With the Avalanche off until Friday, it seems as good a time as any to release my midseason report cards. To start things off, let's look at the team's Best Penalty Killers™ - the goalies.
This was going to be Jose Theodore's triumphant return. After stumbling badly last year under the withering glare of the Montreal media, Theo seemed relieved to be breathing in some of the friendlier Rocky Mountain air. After improving his play as the playoffs went on (not long enough for my tastes, of course) and after a rumored dalliance with mega-skank and notorious non-swallower Paris Hilton was virtually ignored in Denver, this seemed to have all the makings of a match made in heaven: we get a guy who can carry a young, developing team and he gets to play without being under constant pressure (oh, and he gets 5 million smackers).Yeah, so that didn't work out so well. Five games into the season and Martin LaPointe is blowing shots past him from the blueline. Less than a week after that, and he's giving up 8 to his old team in Montreal. So far, Jose has shown very few signs of regaining his old Hart & Vezina form - in 74 games since the lockout, he has a GAA of 3.27 and a Save Percentage of .890.
So far this year, Theo has been unable to put up any sort of solid streak together. He's managed two separate 3 game winning streaks...and capped both up with a 5 goal catastrophe. His 3.10 GAA ranks him 32nd among 39 eligible goaltenders, and 29th in Save Percentage. His GAA while the Avs are shorthanded is an abominable 8.90. His GAA with the lead? 4.29. Still wonder why the Avs are blowing so many leads? He's even managed to turn the, um, less-crazed Avalanche fans into Montreal-like basketcases - Theodore received a rough reception from the Pepsi Center crowd while getting pulled in his most recent letdown.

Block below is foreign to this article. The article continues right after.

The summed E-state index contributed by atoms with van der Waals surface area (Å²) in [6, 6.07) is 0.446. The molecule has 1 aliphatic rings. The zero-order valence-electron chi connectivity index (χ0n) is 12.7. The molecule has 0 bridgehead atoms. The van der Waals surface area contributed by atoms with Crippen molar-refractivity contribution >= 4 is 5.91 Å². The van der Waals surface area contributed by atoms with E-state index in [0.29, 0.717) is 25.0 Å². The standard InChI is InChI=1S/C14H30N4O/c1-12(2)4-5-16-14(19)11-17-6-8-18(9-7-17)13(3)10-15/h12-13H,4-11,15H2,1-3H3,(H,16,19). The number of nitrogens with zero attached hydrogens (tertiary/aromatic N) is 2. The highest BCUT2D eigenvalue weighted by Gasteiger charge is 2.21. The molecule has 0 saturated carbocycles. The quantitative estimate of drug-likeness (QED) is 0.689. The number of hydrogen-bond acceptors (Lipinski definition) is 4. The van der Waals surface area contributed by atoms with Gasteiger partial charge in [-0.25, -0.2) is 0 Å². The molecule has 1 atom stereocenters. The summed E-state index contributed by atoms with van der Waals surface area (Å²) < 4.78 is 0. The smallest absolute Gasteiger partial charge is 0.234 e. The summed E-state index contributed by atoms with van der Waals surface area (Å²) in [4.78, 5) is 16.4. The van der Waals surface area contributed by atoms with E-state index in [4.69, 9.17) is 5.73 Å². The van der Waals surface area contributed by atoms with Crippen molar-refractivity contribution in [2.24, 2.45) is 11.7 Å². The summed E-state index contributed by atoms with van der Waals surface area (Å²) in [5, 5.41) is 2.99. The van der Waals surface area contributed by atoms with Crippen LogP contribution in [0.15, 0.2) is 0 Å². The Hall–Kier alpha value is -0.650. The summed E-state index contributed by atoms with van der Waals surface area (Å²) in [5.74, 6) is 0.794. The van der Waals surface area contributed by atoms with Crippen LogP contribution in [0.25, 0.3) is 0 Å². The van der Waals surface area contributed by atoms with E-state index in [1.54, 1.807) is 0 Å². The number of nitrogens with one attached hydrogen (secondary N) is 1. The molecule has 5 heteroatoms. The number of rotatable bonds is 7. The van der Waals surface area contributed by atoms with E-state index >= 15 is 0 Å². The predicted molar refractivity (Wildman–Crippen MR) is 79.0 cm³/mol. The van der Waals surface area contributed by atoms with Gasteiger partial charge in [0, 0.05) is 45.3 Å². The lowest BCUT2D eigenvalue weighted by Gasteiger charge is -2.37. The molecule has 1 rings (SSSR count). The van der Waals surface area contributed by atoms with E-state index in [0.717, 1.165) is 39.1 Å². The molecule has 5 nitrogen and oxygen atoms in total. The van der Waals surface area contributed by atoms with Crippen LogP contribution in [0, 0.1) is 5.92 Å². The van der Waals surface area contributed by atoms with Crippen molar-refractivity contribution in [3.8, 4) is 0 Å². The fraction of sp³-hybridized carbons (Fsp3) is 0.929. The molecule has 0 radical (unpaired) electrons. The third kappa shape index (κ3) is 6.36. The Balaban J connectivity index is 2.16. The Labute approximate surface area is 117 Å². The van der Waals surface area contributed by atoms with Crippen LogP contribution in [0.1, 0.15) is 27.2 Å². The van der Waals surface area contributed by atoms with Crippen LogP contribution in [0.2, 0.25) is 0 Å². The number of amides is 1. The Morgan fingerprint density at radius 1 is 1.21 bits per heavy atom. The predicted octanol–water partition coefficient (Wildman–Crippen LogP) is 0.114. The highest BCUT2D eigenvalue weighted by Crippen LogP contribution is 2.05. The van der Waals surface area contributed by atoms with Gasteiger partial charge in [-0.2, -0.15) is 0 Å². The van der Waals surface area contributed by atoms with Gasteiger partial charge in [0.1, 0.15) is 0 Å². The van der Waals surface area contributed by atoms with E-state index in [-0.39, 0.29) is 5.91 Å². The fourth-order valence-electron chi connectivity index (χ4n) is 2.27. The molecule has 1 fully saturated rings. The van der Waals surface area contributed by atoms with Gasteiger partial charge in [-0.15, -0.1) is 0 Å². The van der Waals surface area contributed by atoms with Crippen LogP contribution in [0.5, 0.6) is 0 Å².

At this point, no one is expecting Jose Theodore to regain his old form. At best, he's half of a goalie platoon, inching closer every game to backup status. But hey, at least he looks great in a baseball cap. Grade: C-
Enter Plan B. Very quietly, and perhaps unexpectedly, Peter Budaj has blossomed into a solid NHL goaltender. TSN's scouting report has Budaj as an acrobatic goalie who needs work on his positioning. I'm no scout, but I would respectfully submit that they have it completely backward. All season long, Budaj has relied on positioning over reflexes - and it's worked well for him. Budaj has simply been better than his counterpart - his Save Percentage is a modest 21st in the league, but his GAA is a rock-solid 14th (right ahead of Ryan Miller). His GAA against the other teams' powerplay is 6.16, substantially better than Theo's 8.90. Perhaps most significantly, his GAA with the lead is 2.10. If there's one thing Colorado needs right now, it's a goalie who can hold a lead. Please.
We're now 54 games into Budaj's NHL career, and more and more he's looking like a starting goalie instead of a backup. His stats are solid (2.73 career GAA, 3 shutouts). But the most impressive quality Budaj possesses seems to be his composure. He looks comfortable back there at all times, and, that confidence seems to spread to the rest of the team: Colorado gives up 4 less shots per game with Budaj in net, while scoring about a half goal a game more. I know that I am infinitely more confident in our chances when #31 is in net...and I firmly believe that you can see that same extra faith from the team.
So far, Budaj doesn't seem like the type of goalie who is going to steal too many games (something Theo can do when he's "on"), which is certainly a quality you'd love to have come playoff time. But, he isn't losing games that he should be winning. In many ways on the ice (and possibly off the ice as well), Budaj is the opposite of Theodore - not flashy, but steady. And getting better as the season goes on. Grade: B+
*this article originally appeared at inthecheapseats.com*